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Angelic Alchemist
01-23-2010, 04:04 PM
01/03/10:
~1+ gallon Autumn Wildflower honey from my buddy, Kerry
4 Gallons Spring Water (Ozarka)
10g (2 packets) K1V yeast, rehydrated in warm water
OG = 1.09 (planning to go dry, ~12%pABV)
T = 72F degrees

Added 5T Super Ferment post lag (~14 hours later)

01/05/03: pH ~3.0, added 1tK2CO3 to raise pH to 3.6, SpG = 1.09
01/06/10: Noticed sulfur egg smell, added 2.5T super ferment
01/08/10: SpG = 1.01, still stinky
01/13/10: still stinky, added 1 capsule of yeast hulls and 1g Epsom Salts
01/15/10: SpG = 1.005, splash racked off gross lees, stink stank stunk
01/23/10: Even more stinky, rubber tire smell

Okay, so how many pre-1982 pennies should I use, and how much vitamin C? Also, I'm really interested as to what the heck I did wrong that would stress out K1V. I've never had this problem with this strain of yeast before.

Medsen Fey
01-23-2010, 05:28 PM
The vitamin C is usually 25 ppm (25 mg/L). This mead is young so you probably don't have too many disulfides that would require the vitamin C, but hey, it's good for you right?

A clean copper scrub pad from the grocery store works pretty well. You can tie a little string or dental floss to it, and drop it in. Then you can pull it out in a little while without problems.

A good dose of yeast hulls might also bind up some of the odor causing stuff.

It is a little unusual for K1V to become so stinky.

Angelic Alchemist
01-23-2010, 06:17 PM
It is a little unusual for K1V to become so stinky.

That was my thought exactly, Mr. Fey. The only thing I could dream up was that I overpitched and the yeasts were competing for resources, but that makes no sense in terms of population dynamics.

Good advice about the copper scrubber. I'll give it a shot and follow up when I have results.

AToE
01-23-2010, 08:33 PM
I had a really bad first experience with that yeast, lots of sulphur smells, and I thought I'd even given it a half decent amount of nutrients, especially for a "low" nutrient needs yeast... next time I'll be more careful with it I guess, treat it like a higher needs yeast.

Smarrikåka
01-23-2010, 10:17 PM
According to the top-most article in the H2S thread some yeasts would produce more sulfides with a lot of nutrients.

Oskaar
01-24-2010, 01:44 PM
01/03/10:
~1+ gallon Autumn Wildflower honey from my buddy, Kerry
4 Gallons Spring Water (Ozarka)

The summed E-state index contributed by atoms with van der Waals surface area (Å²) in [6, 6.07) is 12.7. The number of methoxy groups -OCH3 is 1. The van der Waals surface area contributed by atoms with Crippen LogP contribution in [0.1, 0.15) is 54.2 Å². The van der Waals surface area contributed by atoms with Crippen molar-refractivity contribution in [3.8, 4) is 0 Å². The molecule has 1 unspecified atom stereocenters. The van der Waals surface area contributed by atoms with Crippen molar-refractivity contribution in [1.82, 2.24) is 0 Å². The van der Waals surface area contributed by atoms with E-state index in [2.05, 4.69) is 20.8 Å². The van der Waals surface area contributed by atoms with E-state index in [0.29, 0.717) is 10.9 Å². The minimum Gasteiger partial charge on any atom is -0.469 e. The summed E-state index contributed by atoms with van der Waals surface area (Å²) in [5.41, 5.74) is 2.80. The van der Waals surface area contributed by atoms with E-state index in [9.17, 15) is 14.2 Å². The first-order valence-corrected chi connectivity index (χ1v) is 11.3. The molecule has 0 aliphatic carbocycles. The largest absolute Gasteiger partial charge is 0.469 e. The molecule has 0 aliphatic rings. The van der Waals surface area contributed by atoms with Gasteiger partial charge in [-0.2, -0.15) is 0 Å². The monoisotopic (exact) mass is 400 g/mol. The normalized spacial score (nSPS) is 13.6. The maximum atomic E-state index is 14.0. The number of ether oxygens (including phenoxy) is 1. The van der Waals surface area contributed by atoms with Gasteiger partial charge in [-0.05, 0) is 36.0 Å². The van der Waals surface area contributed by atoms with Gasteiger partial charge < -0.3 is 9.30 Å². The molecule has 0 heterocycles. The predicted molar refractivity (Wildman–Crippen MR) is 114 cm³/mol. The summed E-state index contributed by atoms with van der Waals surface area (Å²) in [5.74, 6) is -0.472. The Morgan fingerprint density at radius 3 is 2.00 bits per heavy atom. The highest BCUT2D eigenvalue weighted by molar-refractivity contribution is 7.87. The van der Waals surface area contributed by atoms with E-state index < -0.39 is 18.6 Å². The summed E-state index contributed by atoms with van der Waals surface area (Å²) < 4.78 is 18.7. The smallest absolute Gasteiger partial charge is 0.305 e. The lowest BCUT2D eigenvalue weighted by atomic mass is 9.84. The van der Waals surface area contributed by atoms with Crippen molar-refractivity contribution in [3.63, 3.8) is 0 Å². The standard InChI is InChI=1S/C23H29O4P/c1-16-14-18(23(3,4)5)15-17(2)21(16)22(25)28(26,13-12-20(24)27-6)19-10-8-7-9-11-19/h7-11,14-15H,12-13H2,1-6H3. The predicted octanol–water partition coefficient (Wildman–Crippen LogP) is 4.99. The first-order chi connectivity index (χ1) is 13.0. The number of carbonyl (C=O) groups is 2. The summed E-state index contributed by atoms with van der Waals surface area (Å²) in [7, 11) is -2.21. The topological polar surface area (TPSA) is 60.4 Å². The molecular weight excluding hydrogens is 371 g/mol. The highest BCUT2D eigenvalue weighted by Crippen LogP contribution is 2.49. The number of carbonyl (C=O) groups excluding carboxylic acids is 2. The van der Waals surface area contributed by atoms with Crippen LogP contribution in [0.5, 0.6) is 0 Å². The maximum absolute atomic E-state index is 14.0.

10g (2 packets) K1V yeast, rehydrated in warm water
OG = 1.09 (planning to go dry, ~12%pABV)
T = 72F degrees

Added 5T Super Ferment post lag (~14 hours later)

01/05/03: pH ~3.0, added 1tK2CO3 to raise pH to 3.6, SpG = 1.09
01/06/10: Noticed sulfur egg smell, added 2.5T super ferment
01/08/10: SpG = 1.01, still stinky
01/13/10: still stinky, added 1 capsule of yeast hulls and 1g Epsom Salts
01/15/10: SpG = 1.005, splash racked off gross lees, stink stank stunk
01/23/10: Even more stinky, rubber tire smell

Okay, so how many pre-1982 pennies should I use, and how much vitamin C? Also, I'm really interested as to what the heck I did wrong that would stress out K1V. I've never had this problem with this strain of yeast before.

Hiya AA,

Do you have any more of that honey left? If so, would you do me a favor and take about a half a cup and heat it slowly, then give it a whiff. Let me know if you get any out of character aromas from it.

Cheers,

Oskaar

Angelic Alchemist
01-25-2010, 04:11 PM
Hiya AA,

Do you have any more of that honey left? If so, would you do me a favor and take about a half a cup and heat it slowly, then give it a whiff. Let me know if you get any out of character aromas from it.

Cheers,

Oskaar

I don't have any on hand, but Kerry has >50lbs of the stuff at his place. Another one of my friends recently passed his sommelier exam and has a far superior palate to mine. I'll get his opinion on it. Odd thing is, I used the same honey in a 1 gallon sweet mead batch and it's running fine. No off aromas at all.

Angelic Alchemist
01-28-2010, 01:55 AM
I threw 1500mg vitamin C + a cleaned 1974 penny into the must and the smell is less, but not gone. Medsen, I just haven't made it to the grocery store yet but plan on doing so in the near future for that mesh sponge. Pete, I should also be going over to Kerry's this weekend to get some honey, though I'm currently not speaking to the guy with the palate (what is it with me butting heads with people I like?). That's okay, my nose works fine. Will f/u.

wayneb
01-28-2010, 12:14 PM
Angel,